Sound Quality: 3 / 5

    [​IMG] [​IMG] [​IMG]



    Listening Equipment:
    B&K AVR 212 processor/receiver driving my Onix-Rocket Loudspeaker system.



    Special Features...


    The special features on these three new GHIBLI DVDs are very similar, and in each case the 2nd disc is utilized to present the entire film in raw storyboard form (with the feature-production soundtrack and subtitle options). While not as loaded as the typical stops-pulled-out-2-disc-plantinum releases, the bonus material is more than I would have hoped for and I think most fans will be content.


    [*][​IMG]Behind the MicrophoneEach new GHIBLI DVD has this, and here we visit the actors responsible for the English-voice acting. This is really a nice feature, especially given that this “voice acting” is such a strong component of what makes these new R1 DVDs so worth-while. The ability for these actors to convey emotion and pull the viewer into the experience is key to enjoying the film for anyone who chooses to view with the accompanying English soundtrack.

    [*]Opening/Closing Credits AnimationThis feature lets you see the opening/closing credits "animation" sans the overly of credits...so you can just see the artwork. The image is slight windowboxed on all four sides...and has the same annoying ringing from EE as seen in the feature film. Personally...that opening song is *really* annoying but if you want to watch that animation again...here it is!


    [*]Trailers and suchYou get a couple of original Japanese trailers for the film as well as TV promotional spots etc. All are subtitled with defeatable English subtitles and the trailers play-through one after the other in one continuous stream. You can skip back and forth from trailer to trailer using your chapter-next/back remote buttons. All are 4x3 encoded and just reek of crappy NTSC analog video artifacts. What did you expect?

    [*]Feature-length StoryboardOn disc two you can view the entire movie in concept-storyboard form. The image is slightly windowboxed on all four sides and you have optional English subtitles and a choice between the same English or Japanese audio options available to you on the feature-presentation on Disc 1. Fans may enjoy though for me personally this is overkill, but I’m not going to compain!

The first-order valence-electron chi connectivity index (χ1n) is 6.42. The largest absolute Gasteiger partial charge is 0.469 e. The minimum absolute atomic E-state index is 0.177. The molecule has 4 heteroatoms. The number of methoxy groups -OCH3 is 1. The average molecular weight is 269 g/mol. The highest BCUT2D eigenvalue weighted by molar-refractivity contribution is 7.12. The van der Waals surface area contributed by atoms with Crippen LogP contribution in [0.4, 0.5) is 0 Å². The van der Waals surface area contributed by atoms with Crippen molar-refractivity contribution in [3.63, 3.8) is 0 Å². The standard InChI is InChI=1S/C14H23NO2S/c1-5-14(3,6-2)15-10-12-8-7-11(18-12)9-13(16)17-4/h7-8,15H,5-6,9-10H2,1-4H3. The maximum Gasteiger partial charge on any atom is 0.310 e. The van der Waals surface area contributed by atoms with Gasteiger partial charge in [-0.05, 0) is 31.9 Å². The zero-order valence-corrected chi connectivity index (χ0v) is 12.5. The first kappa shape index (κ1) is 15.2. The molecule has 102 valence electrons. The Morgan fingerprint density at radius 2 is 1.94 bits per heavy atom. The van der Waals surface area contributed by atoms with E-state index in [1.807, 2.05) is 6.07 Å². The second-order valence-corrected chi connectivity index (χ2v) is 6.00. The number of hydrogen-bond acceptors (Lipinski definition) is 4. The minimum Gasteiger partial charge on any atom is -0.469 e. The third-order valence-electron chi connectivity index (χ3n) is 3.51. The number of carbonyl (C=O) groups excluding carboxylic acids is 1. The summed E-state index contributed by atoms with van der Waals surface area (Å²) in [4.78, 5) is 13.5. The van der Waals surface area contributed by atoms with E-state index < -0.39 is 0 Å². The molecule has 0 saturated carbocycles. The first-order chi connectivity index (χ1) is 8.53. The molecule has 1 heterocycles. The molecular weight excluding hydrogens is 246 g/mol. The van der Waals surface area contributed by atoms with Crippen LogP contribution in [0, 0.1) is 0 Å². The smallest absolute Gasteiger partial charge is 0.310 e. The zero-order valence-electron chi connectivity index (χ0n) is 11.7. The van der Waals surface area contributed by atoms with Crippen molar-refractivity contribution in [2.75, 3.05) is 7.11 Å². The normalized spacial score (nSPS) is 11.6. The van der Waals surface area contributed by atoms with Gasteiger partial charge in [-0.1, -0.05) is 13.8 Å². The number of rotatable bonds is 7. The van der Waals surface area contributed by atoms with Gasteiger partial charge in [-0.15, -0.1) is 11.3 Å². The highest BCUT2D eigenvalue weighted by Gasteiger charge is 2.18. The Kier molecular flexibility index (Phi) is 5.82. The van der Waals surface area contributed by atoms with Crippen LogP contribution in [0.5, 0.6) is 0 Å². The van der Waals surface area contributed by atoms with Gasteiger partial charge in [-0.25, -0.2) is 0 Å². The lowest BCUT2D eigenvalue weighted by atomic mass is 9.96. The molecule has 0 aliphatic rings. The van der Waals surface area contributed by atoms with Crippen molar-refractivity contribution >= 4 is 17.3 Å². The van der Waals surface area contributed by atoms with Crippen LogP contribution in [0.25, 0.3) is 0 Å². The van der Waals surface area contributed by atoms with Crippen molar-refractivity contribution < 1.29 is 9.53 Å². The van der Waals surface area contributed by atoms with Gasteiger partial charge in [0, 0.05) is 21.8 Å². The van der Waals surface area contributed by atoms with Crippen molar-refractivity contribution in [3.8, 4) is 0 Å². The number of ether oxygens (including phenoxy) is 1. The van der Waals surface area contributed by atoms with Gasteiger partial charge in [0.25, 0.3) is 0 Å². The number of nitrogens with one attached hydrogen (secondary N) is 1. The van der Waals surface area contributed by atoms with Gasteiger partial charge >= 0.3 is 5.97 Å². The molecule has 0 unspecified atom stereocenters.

[/list]


    All Together...



    My Neighbor Totoro is a touching story of two sisters as they learn to deal with each other, their family, and their new community in the rural Japanese countryside. It is the perfect family film…able to entertain children as young as three or four while at the same time engaging adult and teen audiences with no difficulty. The film is beautiful, and I found the visuals as rewarding as the story…from sweeping countryside views to the subtle details of daily farming life in Japan, the imagery is a work of art. Image quality of this DVD will show some faults for wide-angle viewers…specifically a digital-looking “noise” in white-field and light-tones monochromatic areas of the image. But colors are lovely and I suspect that this is the best My Neighbor Totoro has enjoyed looking on home-video thus far. Audio is unremarkable but satisfactory, and the bonus material should make fans happy who were hoping to get a little something more than just the feature film. I’m more than happy to recommend this film…because it’s a story worth watching and a DVD that deserves to be added to your collection. I hope that any future Blu-ray is able to take advantage of better-quality picture, but for now this DVD should belong on the shelf of any self-respecting Miyazaki fan, animation buff, or collector of children’s films.


    Recommended
     
  2. TonyD

    TonyD Who do we think I am?
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    this was the worse looking of the new 3?

    i'm almost afriad of what this looks like then.

    while Howl looked beautiful the ringing is what prevented that from being perfect.
    EE was terrible.
    looking at characters mouths you would have thought they had lips on those that only had a line drawn for a mouth.
    can't wait to see your review for that.
    my favorite miyazaki so far.

    anyway i've never seeen totoro and hope too soon.
     
  3. DaViD Boulet

    DaViD Boulet Lead Actor

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    I just finished watching Howl's Castle tonight and my impression of the image was 100% EXACTLY as you described...an image that would have been virtually "perfect" were it not for the intrusive EE that managed to double the outlines around character facial details and other hard-line objects. What a shame!

    In any case...because of the greater softness of Totoro, the EE is actually *less* of a problem in this film. It's a trade-off.
     
  4. Brendon

    Brendon Second Unit

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    Sold! My R3 IVL single-layer disc can go back in its boxset.

    With luck the newer English subtitle track will have been used, rather than the "dubtitle" of the original R2 Japanese release.

    It still seems as though Disney have upped their game since the original trache of SG films (Spirited, Laputa & Kiki's), despite the EE.


    Well described! Every last one of my wife & I's friends & family that we've screened Totoro for would agree with that sentiment. Bringing our soft plush Totoro or Catbus is all that is needed to bring them out in smiles!
     
  5. Tommy G

    Tommy G Screenwriter

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    Well I dvr'd this when it was shown on TCM and from the review maybe I'll be satisfied with holding on to that. I agree with the review of the film itself. Another Miyazaki masterpiece!
     
  6. Leo Kerr

    Leo Kerr Screenwriter

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    It'd be nice to know how this dub-track compares to the old english dub... I guess I'll find out soon enough; I'm getting it, whatever...

    Leo
     
  7. DaViD Boulet

    DaViD Boulet Lead Actor